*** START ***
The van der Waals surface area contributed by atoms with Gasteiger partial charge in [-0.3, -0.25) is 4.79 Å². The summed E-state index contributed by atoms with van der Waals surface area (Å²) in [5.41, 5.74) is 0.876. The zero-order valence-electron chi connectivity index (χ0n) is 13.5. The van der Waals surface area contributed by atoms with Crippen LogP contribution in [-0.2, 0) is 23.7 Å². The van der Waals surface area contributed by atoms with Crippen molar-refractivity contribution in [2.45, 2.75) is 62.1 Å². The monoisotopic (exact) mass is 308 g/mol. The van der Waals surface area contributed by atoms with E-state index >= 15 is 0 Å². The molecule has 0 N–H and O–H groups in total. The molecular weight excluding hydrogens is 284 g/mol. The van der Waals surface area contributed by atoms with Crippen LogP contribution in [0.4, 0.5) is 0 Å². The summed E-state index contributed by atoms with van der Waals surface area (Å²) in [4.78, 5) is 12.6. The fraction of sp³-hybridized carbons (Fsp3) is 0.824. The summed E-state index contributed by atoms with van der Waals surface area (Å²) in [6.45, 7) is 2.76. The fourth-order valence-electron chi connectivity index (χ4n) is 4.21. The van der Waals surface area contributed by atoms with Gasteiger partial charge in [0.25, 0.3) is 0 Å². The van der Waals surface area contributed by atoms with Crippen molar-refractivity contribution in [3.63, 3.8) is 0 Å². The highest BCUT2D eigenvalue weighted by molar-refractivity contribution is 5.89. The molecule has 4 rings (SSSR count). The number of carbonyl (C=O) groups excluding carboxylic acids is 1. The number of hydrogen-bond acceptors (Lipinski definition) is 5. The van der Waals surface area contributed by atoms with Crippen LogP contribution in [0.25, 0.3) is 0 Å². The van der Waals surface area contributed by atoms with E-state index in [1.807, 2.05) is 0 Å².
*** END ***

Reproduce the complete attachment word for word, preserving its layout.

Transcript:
The van der Waals surface area contributed by atoms with Gasteiger partial charge in [-0.3, -0.25) is 4.79 Å². The summed E-state index contributed by atoms with van der Waals surface area (Å²) in [5.41, 5.74) is 0.876. The zero-order valence-electron chi connectivity index (χ0n) is 13.5. The van der Waals surface area contributed by atoms with Crippen LogP contribution in [-0.2, 0) is 23.7 Å². The van der Waals surface area contributed by atoms with Crippen molar-refractivity contribution in [2.45, 2.75) is 62.1 Å². The monoisotopic (exact) mass is 308 g/mol. The van der Waals surface area contributed by atoms with E-state index >= 15 is 0 Å². The molecule has 0 N–H and O–H groups in total. The molecular weight excluding hydrogens is 284 g/mol. The van der Waals surface area contributed by atoms with Crippen LogP contribution in [0.4, 0.5) is 0 Å². The summed E-state index contributed by atoms with van der Waals surface area (Å²) in [4.78, 5) is 12.6. The fraction of sp³-hybridized carbons (Fsp3) is 0.824. The summed E-state index contributed by atoms with van der Waals surface area (Å²) in [6.45, 7) is 2.76. The fourth-order valence-electron chi connectivity index (χ4n) is 4.21. The van der Waals surface area contributed by atoms with Gasteiger partial charge in [0.25, 0.3) is 0 Å². The van der Waals surface area contributed by atoms with Crippen molar-refractivity contribution in [3.63, 3.8) is 0 Å². The highest BCUT2D eigenvalue weighted by molar-refractivity contribution is 5.89. The molecule has 4 rings (SSSR count). The number of carbonyl (C=O) groups excluding carboxylic acids is 1. The number of hydrogen-bond acceptors (Lipinski definition) is 5. The van der Waals surface area contributed by atoms with Crippen LogP contribution in [0.25, 0.3) is 0 Å². The van der Waals surface area contributed by atoms with E-state index in [1.807, 2.05) is 0 Å².